After dinner, I walked over to the King Edward Bar, which is a small room off the lobby to hear a jazz combo perform. It was such a nice performance and it was so crowded that I sat on the outside porch and listened as the wind went by. It had been such a magnificent night of good food, wonderful conversation and just the beauty of this elegant old hotel that I just relaxed and closed my eyes and soaked it all in.
I am not sure when I fell asleep that evening but when I got back to my room around 9:30pm after a quick walk around the block, I hit the pillow and went out like a light. The beds at the hotel are so comfortable that I just fell asleep, got back up and got ready for bed and did not wake up until eight the next morning. I had such a deep relaxing sleep. I highly recommend a quick escape night at The Chalfonte if you need to escape your life.
Breakfast the next morning was at Uncle Bill’s Pancake House down the block at 261 Beach Avenue (See reviews on TripAdvisor and DiningonaShoeStringinNYC@Wordpress.com). The restaurant is a typical Jersey Shore breakfast place with the big windows and equal size portions. I had a breakfast egg platter with scrambled eggs, bacon and potatoes with orange juice ($11.00) that was delicious. The eggs and pancakes here are cooked on the grill with clarified butter and that really brings out the flavor of the food.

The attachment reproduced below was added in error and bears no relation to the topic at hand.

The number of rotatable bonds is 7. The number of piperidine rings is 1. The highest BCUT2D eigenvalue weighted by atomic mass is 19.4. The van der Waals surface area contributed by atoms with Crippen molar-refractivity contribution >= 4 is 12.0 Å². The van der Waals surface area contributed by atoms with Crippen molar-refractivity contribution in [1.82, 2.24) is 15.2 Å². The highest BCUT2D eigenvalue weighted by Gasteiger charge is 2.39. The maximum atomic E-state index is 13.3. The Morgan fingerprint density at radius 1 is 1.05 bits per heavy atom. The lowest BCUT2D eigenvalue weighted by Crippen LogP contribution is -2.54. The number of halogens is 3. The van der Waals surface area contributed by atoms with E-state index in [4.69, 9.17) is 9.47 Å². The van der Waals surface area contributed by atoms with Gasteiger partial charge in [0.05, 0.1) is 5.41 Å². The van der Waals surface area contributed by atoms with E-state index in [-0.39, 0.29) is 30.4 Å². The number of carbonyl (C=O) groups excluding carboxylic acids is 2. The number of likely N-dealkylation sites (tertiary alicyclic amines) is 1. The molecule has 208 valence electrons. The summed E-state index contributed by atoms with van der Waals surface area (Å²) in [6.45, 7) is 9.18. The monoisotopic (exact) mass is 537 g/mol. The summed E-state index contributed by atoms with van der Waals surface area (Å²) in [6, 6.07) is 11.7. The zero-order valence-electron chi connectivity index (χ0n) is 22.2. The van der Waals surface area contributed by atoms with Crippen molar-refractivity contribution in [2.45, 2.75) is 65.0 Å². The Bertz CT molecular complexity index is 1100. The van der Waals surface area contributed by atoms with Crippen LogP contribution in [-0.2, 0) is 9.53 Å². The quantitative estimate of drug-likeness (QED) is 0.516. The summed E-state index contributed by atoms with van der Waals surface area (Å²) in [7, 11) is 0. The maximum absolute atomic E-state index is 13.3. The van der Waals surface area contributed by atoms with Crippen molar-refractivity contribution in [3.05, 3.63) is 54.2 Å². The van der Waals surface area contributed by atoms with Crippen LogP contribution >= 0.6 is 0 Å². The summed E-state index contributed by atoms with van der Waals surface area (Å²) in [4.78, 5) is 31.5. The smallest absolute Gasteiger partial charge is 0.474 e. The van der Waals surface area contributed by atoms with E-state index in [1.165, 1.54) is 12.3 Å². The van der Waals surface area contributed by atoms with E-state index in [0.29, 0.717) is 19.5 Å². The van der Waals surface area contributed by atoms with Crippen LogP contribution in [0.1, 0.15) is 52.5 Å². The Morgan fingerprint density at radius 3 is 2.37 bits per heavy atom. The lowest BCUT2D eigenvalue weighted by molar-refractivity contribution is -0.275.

Uncle Bills Pancake House at 261 Beach Avenue is a Jersey shore tradition
Their staff is really young and very perky and always have a smile on their face like they are happy to work here. The wait for food is never long and I have never had a bad meal here.
After breakfast and before I left Cape May, I visited some more historical sites that I had missed on my last trip. First, I visited the Greater Cape May Historical Society: Colonial House at 653 1/2 Washington Street (See reviews on TripAdvisor and VisitingaMuseum.com). This small two room home dates back from the 1700’s when it was a three room house and tavern right before the Revolutionary War. The house is decorated in vintage, but not family, furniture and the docent told me the story of the owner and his family. There were spinning wheels, children’s games and in the front room furnishings geared towards the tavern while the back room was more of a living space. The family later built the Victorian home in the front of the property and must have used this original house for guests.